New Zealand is punching above its weight in its output of top-quality research, with a new index ranking the country above larger nations like Saudi Arabia and South Africa.

Overall, New Zealand is placed 30th on the just-released Nature Index - tracking high-quality research of more than 8,000 global institutions and assessing the top 10 Kiwi institutions in 2015 by their contribution to 68 leading journals.

In Earth and environmental sciences, one of New Zealand research's major areas of strength, the country ranked 15th in the world.

University of Otago was the highest-placed institution in New Zealand, having made the largest contribution by share of authorship to high-quality papers last year than any other, with the University of Auckland and Victoria University of Wellington placed second and third, respectively.


"The index shows that many of New Zealand's research strengths are rooted in the benefits and challenges of its position on the globe," Nature Index founder David Swinbanks said.

Swinbanks described the University of Otago as a "leader" in tectonic research.

"Proximity to Antarctica has also led to New Zealand's impressive performance in climate science, work that Victoria University of Wellington has been at the forefront of for decades."

Data for the University of Auckland showed it excelled in the life sciences, including drug discovery and bio-engineering.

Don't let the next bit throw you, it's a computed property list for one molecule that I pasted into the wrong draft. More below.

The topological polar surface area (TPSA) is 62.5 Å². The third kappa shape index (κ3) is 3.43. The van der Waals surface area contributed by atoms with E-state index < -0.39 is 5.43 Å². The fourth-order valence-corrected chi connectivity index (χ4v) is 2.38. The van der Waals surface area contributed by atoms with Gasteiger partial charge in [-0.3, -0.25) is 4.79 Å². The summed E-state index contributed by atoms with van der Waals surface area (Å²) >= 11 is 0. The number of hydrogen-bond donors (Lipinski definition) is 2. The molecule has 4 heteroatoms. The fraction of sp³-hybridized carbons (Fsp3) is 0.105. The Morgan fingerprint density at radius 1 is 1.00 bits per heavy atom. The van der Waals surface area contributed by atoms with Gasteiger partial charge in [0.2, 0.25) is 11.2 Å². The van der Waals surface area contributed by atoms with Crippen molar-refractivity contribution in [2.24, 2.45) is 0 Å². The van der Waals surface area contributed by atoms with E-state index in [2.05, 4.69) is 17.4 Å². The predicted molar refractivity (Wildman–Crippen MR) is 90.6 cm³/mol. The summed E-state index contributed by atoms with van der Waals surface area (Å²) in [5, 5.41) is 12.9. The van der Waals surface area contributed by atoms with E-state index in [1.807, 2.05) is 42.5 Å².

New Zealand's top 10 also includes four research institutes: GNS Science (fourth), the National Institute of Water and Atmospheric Research (seventh), AgResearch (ninth) and Malaghan Institute of Medical Research (10th).

University of Canterbury is fifth and Massey University is sixth, and Callaghan Innovation, a government agency supporting high-tech business, was eighth.

Science and Innovation Minister Steven Joyce said the result was a "great endorsement" of the quality of New Zealand's scientific research.

"New Zealand research and researchers are very well-cited and acknowledged around the world as first class, and not just in the physical sciences area."

The upcoming Statement of Science Performance will go into this in more detail, he said.